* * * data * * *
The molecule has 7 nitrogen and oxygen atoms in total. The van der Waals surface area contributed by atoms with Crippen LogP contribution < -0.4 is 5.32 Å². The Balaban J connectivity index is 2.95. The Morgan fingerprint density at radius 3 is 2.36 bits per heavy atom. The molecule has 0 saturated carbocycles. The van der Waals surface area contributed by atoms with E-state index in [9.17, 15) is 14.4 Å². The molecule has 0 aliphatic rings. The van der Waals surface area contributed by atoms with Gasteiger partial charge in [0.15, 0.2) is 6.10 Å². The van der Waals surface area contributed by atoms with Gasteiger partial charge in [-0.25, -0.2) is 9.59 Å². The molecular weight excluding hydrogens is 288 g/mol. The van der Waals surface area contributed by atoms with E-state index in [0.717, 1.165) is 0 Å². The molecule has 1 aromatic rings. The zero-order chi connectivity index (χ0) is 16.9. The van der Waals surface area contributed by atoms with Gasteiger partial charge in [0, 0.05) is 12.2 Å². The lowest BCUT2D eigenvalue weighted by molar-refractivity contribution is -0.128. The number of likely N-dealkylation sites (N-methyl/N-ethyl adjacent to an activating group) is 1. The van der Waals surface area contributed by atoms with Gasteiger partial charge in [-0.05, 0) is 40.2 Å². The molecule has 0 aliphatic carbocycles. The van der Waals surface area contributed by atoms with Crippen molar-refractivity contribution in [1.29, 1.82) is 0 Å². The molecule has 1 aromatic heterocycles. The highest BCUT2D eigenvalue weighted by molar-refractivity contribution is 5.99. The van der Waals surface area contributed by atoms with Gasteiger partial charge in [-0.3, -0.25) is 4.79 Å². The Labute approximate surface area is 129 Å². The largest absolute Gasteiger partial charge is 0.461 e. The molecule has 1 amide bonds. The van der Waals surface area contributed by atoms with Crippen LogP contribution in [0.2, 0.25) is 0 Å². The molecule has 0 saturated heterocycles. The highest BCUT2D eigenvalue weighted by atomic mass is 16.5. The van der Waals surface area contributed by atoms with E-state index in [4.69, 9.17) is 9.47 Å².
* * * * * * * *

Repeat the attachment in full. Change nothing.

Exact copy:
The molecule has 7 nitrogen and oxygen atoms in total. The van der Waals surface area contributed by atoms with Crippen LogP contribution < -0.4 is 5.32 Å². The Balaban J connectivity index is 2.95. The Morgan fingerprint density at radius 3 is 2.36 bits per heavy atom. The molecule has 0 saturated carbocycles. The van der Waals surface area contributed by atoms with E-state index in [9.17, 15) is 14.4 Å². The molecule has 0 aliphatic rings. The van der Waals surface area contributed by atoms with Gasteiger partial charge in [0.15, 0.2) is 6.10 Å². The van der Waals surface area contributed by atoms with Gasteiger partial charge in [-0.25, -0.2) is 9.59 Å². The molecular weight excluding hydrogens is 288 g/mol. The van der Waals surface area contributed by atoms with E-state index in [0.717, 1.165) is 0 Å². The molecule has 1 aromatic rings. The zero-order chi connectivity index (χ0) is 16.9. The van der Waals surface area contributed by atoms with Gasteiger partial charge in [0, 0.05) is 12.2 Å². The lowest BCUT2D eigenvalue weighted by molar-refractivity contribution is -0.128. The number of likely N-dealkylation sites (N-methyl/N-ethyl adjacent to an activating group) is 1. The van der Waals surface area contributed by atoms with Gasteiger partial charge in [-0.05, 0) is 40.2 Å². The molecule has 0 aliphatic carbocycles. The van der Waals surface area contributed by atoms with Crippen molar-refractivity contribution in [1.29, 1.82) is 0 Å². The molecule has 1 aromatic heterocycles. The highest BCUT2D eigenvalue weighted by molar-refractivity contribution is 5.99. The van der Waals surface area contributed by atoms with Gasteiger partial charge in [-0.3, -0.25) is 4.79 Å². The Labute approximate surface area is 129 Å². The largest absolute Gasteiger partial charge is 0.461 e. The molecule has 1 amide bonds. The van der Waals surface area contributed by atoms with Crippen LogP contribution in [0.2, 0.25) is 0 Å². The molecule has 0 saturated heterocycles. The highest BCUT2D eigenvalue weighted by atomic mass is 16.5. The van der Waals surface area contributed by atoms with E-state index in [4.69, 9.17) is 9.47 Å².